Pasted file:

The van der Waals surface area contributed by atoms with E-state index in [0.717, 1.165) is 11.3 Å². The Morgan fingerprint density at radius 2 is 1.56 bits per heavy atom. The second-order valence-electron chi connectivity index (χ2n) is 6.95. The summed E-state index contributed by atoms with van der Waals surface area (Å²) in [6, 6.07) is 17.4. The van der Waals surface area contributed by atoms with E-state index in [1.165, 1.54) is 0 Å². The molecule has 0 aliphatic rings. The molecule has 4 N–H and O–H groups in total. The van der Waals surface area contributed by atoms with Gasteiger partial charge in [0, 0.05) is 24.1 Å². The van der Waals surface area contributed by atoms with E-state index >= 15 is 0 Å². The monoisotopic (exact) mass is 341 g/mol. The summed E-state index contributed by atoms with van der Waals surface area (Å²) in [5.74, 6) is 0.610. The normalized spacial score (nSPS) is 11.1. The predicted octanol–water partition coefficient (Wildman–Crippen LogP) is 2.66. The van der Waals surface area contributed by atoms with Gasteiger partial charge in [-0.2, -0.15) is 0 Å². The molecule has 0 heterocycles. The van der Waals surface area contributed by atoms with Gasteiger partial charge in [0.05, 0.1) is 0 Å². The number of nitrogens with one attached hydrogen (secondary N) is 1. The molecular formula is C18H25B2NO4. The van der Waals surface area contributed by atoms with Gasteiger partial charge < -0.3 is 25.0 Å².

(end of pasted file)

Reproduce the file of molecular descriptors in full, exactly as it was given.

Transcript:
The van der Waals surface area contributed by atoms with E-state index in [0.717, 1.165) is 11.3 Å². The Morgan fingerprint density at radius 2 is 1.56 bits per heavy atom. The second-order valence-electron chi connectivity index (χ2n) is 6.95. The summed E-state index contributed by atoms with van der Waals surface area (Å²) in [6, 6.07) is 17.4. The van der Waals surface area contributed by atoms with E-state index in [1.165, 1.54) is 0 Å². The molecule has 0 aliphatic rings. The molecule has 4 N–H and O–H groups in total. The van der Waals surface area contributed by atoms with Gasteiger partial charge in [0, 0.05) is 24.1 Å². The van der Waals surface area contributed by atoms with E-state index >= 15 is 0 Å². The monoisotopic (exact) mass is 341 g/mol. The summed E-state index contributed by atoms with van der Waals surface area (Å²) in [5.74, 6) is 0.610. The normalized spacial score (nSPS) is 11.1. The predicted octanol–water partition coefficient (Wildman–Crippen LogP) is 2.66. The van der Waals surface area contributed by atoms with Gasteiger partial charge in [-0.2, -0.15) is 0 Å². The molecule has 0 heterocycles. The van der Waals surface area contributed by atoms with Gasteiger partial charge in [0.05, 0.1) is 0 Å². The number of nitrogens with one attached hydrogen (secondary N) is 1. The molecular formula is C18H25B2NO4. The van der Waals surface area contributed by atoms with Gasteiger partial charge < -0.3 is 25.0 Å².